MBA schools innovation
In a quarter of a century, most business students will never enter a classroom. The faculty lectures, the MBA student discussions and the homework assignments will occur instead over the Internet, where each part of the educational experience can be played as many times as it takes to fully absorb or satisfy, as if it were a Seinfeld rerun.
The world’s most famous professors will more likely be compelling teachers—rather than journal-published researchers—and many of them will be free agents, unattached to a single university. Technology will allow for free-agent faculty, able to teach directly to students, with the university being what it will increasingly be viewed as: just another middleman taking a profit. Professors won’t need an affiliation with a university, because technology will allow them to create their own brands.
The costs of academic learning will plummet. And much of education will be modular in nature. Students will pick and choose from the best professors and the best colleges and universities worldwide to construct a degree of choice. Some of the experience will still be on-campus, but much of it will be delivered online. There will be little need to go to one MBA schools for several years and sit in classrooms with other students. The greatest asset universities now hold—the ability to grant a degree—will have so greatly diminished in value that it will become little more than a quant notion for the learned.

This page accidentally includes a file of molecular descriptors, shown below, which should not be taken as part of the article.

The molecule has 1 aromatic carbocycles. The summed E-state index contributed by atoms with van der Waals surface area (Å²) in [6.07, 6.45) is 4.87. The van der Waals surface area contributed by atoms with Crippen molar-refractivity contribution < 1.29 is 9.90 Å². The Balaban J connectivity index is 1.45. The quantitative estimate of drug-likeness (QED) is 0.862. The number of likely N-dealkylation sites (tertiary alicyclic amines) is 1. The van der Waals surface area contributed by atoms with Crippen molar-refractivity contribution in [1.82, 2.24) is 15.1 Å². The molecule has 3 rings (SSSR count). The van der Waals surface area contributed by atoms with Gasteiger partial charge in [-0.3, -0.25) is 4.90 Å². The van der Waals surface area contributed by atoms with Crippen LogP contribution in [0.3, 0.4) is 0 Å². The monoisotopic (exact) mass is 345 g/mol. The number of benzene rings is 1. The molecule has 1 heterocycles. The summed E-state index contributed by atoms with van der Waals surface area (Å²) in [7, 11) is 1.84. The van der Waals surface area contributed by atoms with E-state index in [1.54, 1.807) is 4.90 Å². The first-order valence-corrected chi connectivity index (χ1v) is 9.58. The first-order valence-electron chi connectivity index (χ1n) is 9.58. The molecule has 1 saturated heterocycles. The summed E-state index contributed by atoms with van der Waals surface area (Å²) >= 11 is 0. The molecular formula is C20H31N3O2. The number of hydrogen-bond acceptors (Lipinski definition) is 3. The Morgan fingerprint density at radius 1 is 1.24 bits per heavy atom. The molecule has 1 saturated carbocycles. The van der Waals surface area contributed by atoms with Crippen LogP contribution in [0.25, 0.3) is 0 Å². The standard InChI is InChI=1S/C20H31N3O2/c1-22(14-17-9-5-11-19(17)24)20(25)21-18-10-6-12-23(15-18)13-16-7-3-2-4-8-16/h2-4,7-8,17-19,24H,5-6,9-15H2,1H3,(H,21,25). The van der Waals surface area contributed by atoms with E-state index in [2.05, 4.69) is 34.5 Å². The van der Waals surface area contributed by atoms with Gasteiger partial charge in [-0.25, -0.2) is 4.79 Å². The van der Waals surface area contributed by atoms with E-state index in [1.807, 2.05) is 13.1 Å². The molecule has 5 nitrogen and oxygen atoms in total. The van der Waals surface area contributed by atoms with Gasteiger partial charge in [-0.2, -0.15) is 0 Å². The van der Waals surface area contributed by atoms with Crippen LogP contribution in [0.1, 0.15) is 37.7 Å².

A DOOMSDAY SCENARIO?
A doomsday scenario for business education? Not really. The nominal purpose of a business MBA schools is for academic learning. But as learning becomes increasingly available online, it’s likely that the other functions of a traditional on-campus experience—student selection, extracurricular leadership and social development, career management and alumni networking—also will become unbundled. Most MBA schools inevitably would lose their allure.